Roasted, honey roasted, salted, unsalted, sriracha, blueberry, toasted coconut, dark chocolate, salted caramel, smokehouse, habañero BBQ, sweet Thai chili, honey roasted chipotle, salt and vinegar, vanilla, cinnamon, pink Himalayan salt, garlic and herb, rosemary and sea salt, black truffle, spicy Cajun, smoked seasoned, chili lime, cocoa, and lemon.
What do all these flavors have in common? Almonds. A quick search on the internet shows that the almond market is exploding with flavors and new snack choices.
The Almond Board of California reported that 2017 saw the “rise in popularity and importance of eating plant-based foods. Consumers are increasingly seeking plant-based foods for a variety of reasons: health, ethical and environmental factors.” It’s no wonder that almond companies are offering new flavors, as well as almond-based products like milk and yogurt, to meet consumer demands. Those products are in addition to the almonds sold to companies that are already using this tree nut for pestos, glazes, marzipan, cakes, cookies and candies.
As a result, the same report noted that for the first time, more than two billion pounds of almonds were exported.
That is a lot of almonds—and great news for the farmers. However, with larger harvests and increased production comes the possibility that quality control could slip and physical contaminants could sneak into the processing stream, either in the bulk raw materials or on the production line. Since almonds are a high-value product, waste is extremely costly.
We previously wrote about how almonds were harvested and processed. Sometimes rocks, metals and glass particles buried in the dirt are harvested along with the nuts themselves and inadvertently enter into the production process. Also, occasionally, pieces of equipment like mesh screens, nuts or bolts fall into the nut piles as they are being sorted, cleaned, shelled and packaged. And now that additional ingredients are being added to the nuts to enhance their taste and give consumers flavor choices, there are more areas in the plant where potential contaminants may be introduced.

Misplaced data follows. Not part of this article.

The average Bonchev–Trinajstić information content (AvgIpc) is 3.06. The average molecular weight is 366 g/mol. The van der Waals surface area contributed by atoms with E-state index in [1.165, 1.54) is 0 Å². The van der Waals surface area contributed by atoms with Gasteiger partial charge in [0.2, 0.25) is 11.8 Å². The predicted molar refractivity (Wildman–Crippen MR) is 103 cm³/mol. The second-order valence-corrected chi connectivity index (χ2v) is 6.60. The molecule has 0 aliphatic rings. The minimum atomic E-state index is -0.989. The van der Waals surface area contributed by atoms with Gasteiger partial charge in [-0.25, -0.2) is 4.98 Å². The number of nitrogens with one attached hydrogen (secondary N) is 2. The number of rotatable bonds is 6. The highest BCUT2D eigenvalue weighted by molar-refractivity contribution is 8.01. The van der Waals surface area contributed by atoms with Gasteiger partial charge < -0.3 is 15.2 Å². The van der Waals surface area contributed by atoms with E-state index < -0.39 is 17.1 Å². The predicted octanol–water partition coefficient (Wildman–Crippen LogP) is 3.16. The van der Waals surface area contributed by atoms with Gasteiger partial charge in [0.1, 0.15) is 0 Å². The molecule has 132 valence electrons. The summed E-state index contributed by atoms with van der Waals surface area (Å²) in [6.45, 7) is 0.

Although government standards tolerate some physical contaminants in the packaged materials, it is a small number—and there’s no acceptance of glass or metal. When almonds are being graded, the USDA permits the following tolerances, by weight:
For US Fancy, US Extra No. 1, and US No.1 grades: “For foreign material. One-twentieth of 1 percent (0.05 percent). No part of this percentage shall be allowed for glass and metal.”
In order to meet these standards, it is crucial that food processing companies add food weighing and inspection equipment to their plant operations.
We will be discussing food inspection and weighing technology at this year’s Almond Conference, being held December 4–6, 2018, in Sacramento, California, USA. The show website notes that its expected attendance of approximately 4,000 people makes it one of the largest events for almond industry professionals in the world. We will be one of the 250+ exhibitors talking about the trends at the forefront of the global almond community.
If you can’t make it to the show, you can read more about bulk flow x-ray inspection in this white paper, which outlines how one producer incorporated a bulk system at the end of the production line to identify contaminants, gain efficiencies, recover more product and trim rework. In this particular case, the machine was able to inspect more than 8,000 pounds of almonds per hour. (The machine’s maximum is close to twice that amount.) The almonds were stacked at a half-inch depth on the belt, which allowed the machine to detect metal pieces as small as 1 or 2 millimeters, and glass and stones as small as 3 to 4 millimeters.
You can also visit the Food Weighing & Inspection Equipment section of our website, which offers many white papers, application notes and ebooks. Feel free to snack on some wasabi and soy sauce almonds while you’re reading (yes, that’s a real flavor too).
The Almond Conference
December 4–6, 2018
Sacramento Convention Center
Sacramento, CA USA
Follow the event on twitter using the hashtag #almonds or @almonds
Download the ebook: A Practical Guide to Metal Detection and X-ray Inspection of Food